And this is not what we did or asked for. This was done because fans had built a community on the web before the movie was even finished.
Some fans have even built their own websites.
There were a lot of fan websites where people would say, “I'm a researcher and I'm doing my own research on this myth.” We didn't want to hide it, we accepted it. Our fans would take our stuff and post it on their sites, and we would link to them to let other fans know.And CBS was sending cease and desist letters to Star Trek fans [telling them] Removing photos of Captain Kirk and Spock from fan websites. The industry had no idea how to respond to fans.
What can filmmakers and brands learn from what the internet did in the past?
We approached the internet as storytellers and as people who wanted fans to come see our films. We weren't approaching it like a marketer. Because it wasn't on the market yet, we weren't treating the film like a product we wanted people to buy. [when the website first went live]. Instead, we just started telling our stories.
There was no money to play the actual video footage on the web. In other words, the site was literally still images and copy. It was like a very sparse mythology with a timeline of events full of holes.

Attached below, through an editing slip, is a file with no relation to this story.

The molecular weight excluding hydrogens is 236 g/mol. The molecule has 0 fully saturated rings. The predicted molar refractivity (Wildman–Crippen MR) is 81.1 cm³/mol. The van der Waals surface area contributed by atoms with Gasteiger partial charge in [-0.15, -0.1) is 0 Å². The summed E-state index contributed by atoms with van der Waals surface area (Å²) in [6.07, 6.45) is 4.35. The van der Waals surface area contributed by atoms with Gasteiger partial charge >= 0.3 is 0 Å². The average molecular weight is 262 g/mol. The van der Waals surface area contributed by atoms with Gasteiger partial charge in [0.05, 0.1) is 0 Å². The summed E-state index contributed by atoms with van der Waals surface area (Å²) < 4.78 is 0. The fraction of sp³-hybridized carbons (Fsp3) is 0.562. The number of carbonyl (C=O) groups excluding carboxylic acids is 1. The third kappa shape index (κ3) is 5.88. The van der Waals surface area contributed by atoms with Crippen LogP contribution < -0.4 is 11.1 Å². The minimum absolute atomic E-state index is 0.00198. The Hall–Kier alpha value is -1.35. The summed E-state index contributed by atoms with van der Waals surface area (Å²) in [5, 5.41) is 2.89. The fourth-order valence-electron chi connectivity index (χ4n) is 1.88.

Fans understood that it was participatory. They understood that interaction on discussion boards was important and it made them feel valued. They started meeting friends on message boards. We knew that emotional involvement was the most valuable thing. This project had an open space where fans could see themselves in it and create within the world. It exposed what the fandom was trying to do to Hollywood.
After Artisan bought the film at Sundance, you produced a fake documentary for the Sci-Fi Channel called Curse of the Blair Witch. [now Syfy] To promote fake documentary films. What was the thinking behind that?
When you buy a ton of advertising on the SF Channel, as part of that deal, if you want to do a behind-the-scenes or behind-the-scenes special, you're given 30 minutes or an hour in some cases. Artisan came back to us and said, “Guys, they've given us this behind-the-scenes thing, but how do we get to know this movie before we get people to see it?'' I don’t know if I should talk to you. Is there anything I can do?” Anything else? “
We said we could make a one-hour documentary exploring this myth. So they gave us time, Artisan gave us some money, and we made a fake documentary for found footage film.